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Measuring the Chemicals Within: The Social Terrain of Human Biomonitoring in the United States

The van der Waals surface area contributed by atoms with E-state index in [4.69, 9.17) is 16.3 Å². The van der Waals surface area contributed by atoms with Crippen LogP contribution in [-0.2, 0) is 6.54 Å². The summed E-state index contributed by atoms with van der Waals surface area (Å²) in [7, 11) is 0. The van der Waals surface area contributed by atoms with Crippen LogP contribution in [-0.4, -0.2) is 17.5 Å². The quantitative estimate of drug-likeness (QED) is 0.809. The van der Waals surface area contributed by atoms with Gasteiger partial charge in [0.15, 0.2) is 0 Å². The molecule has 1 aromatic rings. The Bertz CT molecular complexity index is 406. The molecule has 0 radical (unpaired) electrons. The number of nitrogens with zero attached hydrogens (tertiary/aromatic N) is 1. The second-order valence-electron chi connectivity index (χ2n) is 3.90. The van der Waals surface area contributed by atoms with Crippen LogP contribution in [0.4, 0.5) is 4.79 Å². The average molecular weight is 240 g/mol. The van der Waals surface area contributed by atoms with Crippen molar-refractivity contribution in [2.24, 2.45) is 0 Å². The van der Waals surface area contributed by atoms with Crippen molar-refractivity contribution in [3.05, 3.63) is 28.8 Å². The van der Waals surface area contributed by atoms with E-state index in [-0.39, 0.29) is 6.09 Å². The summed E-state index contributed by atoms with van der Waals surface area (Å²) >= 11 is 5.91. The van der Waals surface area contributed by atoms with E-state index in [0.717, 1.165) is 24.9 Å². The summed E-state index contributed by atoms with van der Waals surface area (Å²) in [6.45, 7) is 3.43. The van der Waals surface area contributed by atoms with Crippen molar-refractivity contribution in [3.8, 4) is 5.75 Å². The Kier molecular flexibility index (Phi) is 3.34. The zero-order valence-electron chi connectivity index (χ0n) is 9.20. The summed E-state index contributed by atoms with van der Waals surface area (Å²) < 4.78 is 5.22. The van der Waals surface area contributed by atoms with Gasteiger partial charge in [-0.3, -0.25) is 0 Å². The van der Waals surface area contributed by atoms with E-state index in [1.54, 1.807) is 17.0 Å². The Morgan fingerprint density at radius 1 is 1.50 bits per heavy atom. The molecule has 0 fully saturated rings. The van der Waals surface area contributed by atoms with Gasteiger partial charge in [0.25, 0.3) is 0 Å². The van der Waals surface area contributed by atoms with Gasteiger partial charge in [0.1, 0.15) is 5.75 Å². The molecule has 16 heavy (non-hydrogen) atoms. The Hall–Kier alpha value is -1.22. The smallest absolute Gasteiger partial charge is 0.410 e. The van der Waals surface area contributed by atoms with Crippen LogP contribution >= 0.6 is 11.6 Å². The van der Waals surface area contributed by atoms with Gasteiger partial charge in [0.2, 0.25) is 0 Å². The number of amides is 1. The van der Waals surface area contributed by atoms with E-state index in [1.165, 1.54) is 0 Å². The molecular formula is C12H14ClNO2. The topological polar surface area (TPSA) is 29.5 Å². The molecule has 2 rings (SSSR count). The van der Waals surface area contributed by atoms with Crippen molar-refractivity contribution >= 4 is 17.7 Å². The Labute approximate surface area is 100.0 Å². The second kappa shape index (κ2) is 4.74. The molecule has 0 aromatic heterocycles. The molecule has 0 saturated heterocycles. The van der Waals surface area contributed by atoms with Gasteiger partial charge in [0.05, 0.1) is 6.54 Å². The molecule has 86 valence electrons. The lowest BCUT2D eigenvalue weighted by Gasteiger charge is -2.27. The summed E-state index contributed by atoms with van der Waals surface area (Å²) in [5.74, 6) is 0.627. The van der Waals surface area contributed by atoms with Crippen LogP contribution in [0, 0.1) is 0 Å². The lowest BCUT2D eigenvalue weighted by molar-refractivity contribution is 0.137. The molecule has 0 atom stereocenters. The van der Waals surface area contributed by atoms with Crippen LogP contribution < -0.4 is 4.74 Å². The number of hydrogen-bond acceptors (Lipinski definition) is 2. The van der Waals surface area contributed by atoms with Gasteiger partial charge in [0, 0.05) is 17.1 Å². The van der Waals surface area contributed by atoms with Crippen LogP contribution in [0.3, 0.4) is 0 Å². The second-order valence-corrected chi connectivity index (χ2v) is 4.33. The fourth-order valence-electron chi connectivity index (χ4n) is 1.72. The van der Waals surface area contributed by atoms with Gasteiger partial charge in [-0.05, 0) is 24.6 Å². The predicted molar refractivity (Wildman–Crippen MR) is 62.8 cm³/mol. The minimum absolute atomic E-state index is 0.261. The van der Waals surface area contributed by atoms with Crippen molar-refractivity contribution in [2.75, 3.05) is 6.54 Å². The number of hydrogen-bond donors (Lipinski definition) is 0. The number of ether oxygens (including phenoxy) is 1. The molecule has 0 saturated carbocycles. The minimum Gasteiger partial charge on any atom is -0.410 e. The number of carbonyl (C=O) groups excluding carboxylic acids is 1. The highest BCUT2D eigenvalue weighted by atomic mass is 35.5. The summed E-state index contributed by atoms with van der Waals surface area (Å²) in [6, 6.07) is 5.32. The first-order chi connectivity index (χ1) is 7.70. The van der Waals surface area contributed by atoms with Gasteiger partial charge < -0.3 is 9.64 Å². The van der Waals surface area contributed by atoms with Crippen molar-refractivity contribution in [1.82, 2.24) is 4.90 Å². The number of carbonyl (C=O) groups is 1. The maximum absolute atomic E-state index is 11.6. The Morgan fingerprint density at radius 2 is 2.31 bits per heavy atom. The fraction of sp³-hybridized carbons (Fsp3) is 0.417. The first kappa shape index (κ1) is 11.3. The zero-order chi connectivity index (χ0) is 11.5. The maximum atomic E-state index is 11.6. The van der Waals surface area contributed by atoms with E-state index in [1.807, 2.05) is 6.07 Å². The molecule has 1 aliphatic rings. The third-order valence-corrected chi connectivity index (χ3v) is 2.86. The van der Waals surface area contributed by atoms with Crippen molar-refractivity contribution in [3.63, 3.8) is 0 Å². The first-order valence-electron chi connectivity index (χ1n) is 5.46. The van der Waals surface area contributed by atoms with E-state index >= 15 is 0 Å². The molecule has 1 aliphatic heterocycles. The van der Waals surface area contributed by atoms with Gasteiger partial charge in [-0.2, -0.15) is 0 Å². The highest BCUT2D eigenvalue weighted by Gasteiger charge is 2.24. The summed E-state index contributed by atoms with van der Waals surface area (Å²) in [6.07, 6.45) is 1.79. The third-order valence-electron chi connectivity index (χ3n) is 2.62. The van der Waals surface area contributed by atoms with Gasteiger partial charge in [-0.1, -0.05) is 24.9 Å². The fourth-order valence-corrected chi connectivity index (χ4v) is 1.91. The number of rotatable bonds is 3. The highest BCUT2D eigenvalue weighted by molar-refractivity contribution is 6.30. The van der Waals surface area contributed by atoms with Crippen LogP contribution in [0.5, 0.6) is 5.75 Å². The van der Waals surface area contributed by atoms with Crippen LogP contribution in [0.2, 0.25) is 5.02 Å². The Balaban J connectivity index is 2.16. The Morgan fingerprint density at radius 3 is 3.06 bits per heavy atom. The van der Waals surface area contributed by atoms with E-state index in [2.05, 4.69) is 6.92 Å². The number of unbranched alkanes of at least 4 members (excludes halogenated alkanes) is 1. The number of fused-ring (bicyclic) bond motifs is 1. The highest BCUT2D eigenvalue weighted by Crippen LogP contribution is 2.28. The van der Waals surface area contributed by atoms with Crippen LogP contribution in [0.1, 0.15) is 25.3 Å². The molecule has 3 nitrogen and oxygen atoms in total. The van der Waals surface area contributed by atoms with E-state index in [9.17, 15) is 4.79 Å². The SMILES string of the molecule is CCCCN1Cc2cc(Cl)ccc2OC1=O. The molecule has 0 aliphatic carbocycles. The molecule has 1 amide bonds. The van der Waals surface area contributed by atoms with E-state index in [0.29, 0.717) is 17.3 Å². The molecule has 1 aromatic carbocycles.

The health sciences are increasingly populated by an array of new technologies and techniques that promise to reveal novel information about the causes of common human diseases and conditions. Among these is human biomonitoring, a method for assessing human exposures to environmental chemicals by measuring these chemicals or their metabolites in human fluids and tissues. Based on a multi-sited ethnography and historical research, this dissertation follows biomonitoring into laboratories, public health programs, advocacy organizations, universities, and a clinic: the spaces where biomonitoring data are being made, used, and `lived with' by those who receive personalized results. I show that just as the X-ray offered a new way of seeing bones inside living bodies during the late nineteenth century, the use of human biomonitoring is now providing an unprecedented look at the natural and synthetic chemicals present in human tissues and fluids. In doing so, I argue that the availability of biomonitoring is fundamentally reshaping both how and what we know about the relationships between bodies and environmental chemicals in ways that are consequential for life and labor across a number of social settings. For example, in epidemiologic and basic science research, biomonitoring data are enabling new links to be established between chemical exposures and a variety of health outcomes. In environmental health advocacy arenas, biomonitoring data are being used to publicize and politicize the chemical "body burdens" of average Americans and as the grounds for making new kinds of citizenship claims. For individuals who are `biomonitored' and informed of their results, this data is giving rise to new "technoscientific identities" (Clarke et al., 2003) around particular chemical exposures. By mapping the historic and current uses of human biomonitoring across several social and scientific domains, this dissertation not only provides a portrait of biomonitoring in practice, but also highlights the scientific, social, and ethical complexities associated with its current use.

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